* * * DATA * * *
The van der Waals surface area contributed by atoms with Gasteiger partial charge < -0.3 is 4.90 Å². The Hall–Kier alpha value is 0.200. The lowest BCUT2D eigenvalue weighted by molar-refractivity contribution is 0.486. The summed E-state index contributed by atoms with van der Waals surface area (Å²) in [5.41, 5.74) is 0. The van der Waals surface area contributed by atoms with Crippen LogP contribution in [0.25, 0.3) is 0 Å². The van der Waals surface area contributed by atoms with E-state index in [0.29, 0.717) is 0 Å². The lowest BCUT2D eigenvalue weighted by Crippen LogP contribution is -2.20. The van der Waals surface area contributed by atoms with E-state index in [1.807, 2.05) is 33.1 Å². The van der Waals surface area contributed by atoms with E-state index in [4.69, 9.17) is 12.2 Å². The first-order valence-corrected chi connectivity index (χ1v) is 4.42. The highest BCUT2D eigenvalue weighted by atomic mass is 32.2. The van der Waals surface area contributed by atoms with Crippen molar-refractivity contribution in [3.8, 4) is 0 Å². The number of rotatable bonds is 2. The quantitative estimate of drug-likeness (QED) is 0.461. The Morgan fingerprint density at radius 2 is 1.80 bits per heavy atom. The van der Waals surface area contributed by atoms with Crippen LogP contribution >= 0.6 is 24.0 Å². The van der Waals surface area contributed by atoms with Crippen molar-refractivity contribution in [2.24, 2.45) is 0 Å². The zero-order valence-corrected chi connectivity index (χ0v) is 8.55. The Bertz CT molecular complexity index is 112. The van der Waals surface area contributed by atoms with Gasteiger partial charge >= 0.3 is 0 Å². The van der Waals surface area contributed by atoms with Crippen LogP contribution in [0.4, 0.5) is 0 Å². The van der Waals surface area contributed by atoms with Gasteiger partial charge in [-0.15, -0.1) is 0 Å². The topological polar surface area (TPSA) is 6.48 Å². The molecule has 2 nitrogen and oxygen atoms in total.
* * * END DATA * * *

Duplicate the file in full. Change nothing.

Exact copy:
The van der Waals surface area contributed by atoms with Gasteiger partial charge < -0.3 is 4.90 Å². The Hall–Kier alpha value is 0.200. The lowest BCUT2D eigenvalue weighted by molar-refractivity contribution is 0.486. The summed E-state index contributed by atoms with van der Waals surface area (Å²) in [5.41, 5.74) is 0. The van der Waals surface area contributed by atoms with Crippen LogP contribution in [0.25, 0.3) is 0 Å². The van der Waals surface area contributed by atoms with E-state index in [0.29, 0.717) is 0 Å². The lowest BCUT2D eigenvalue weighted by Crippen LogP contribution is -2.20. The van der Waals surface area contributed by atoms with E-state index in [1.807, 2.05) is 33.1 Å². The van der Waals surface area contributed by atoms with E-state index in [4.69, 9.17) is 12.2 Å². The first-order valence-corrected chi connectivity index (χ1v) is 4.42. The highest BCUT2D eigenvalue weighted by atomic mass is 32.2. The van der Waals surface area contributed by atoms with Crippen molar-refractivity contribution in [3.8, 4) is 0 Å². The number of rotatable bonds is 2. The quantitative estimate of drug-likeness (QED) is 0.461. The Morgan fingerprint density at radius 2 is 1.80 bits per heavy atom. The van der Waals surface area contributed by atoms with Crippen LogP contribution >= 0.6 is 24.0 Å². The van der Waals surface area contributed by atoms with Crippen molar-refractivity contribution in [2.24, 2.45) is 0 Å². The zero-order valence-corrected chi connectivity index (χ0v) is 8.55. The Bertz CT molecular complexity index is 112. The van der Waals surface area contributed by atoms with Gasteiger partial charge >= 0.3 is 0 Å². The van der Waals surface area contributed by atoms with Crippen LogP contribution in [0.4, 0.5) is 0 Å². The van der Waals surface area contributed by atoms with Gasteiger partial charge in [-0.15, -0.1) is 0 Å². The topological polar surface area (TPSA) is 6.48 Å². The molecule has 2 nitrogen and oxygen atoms in total.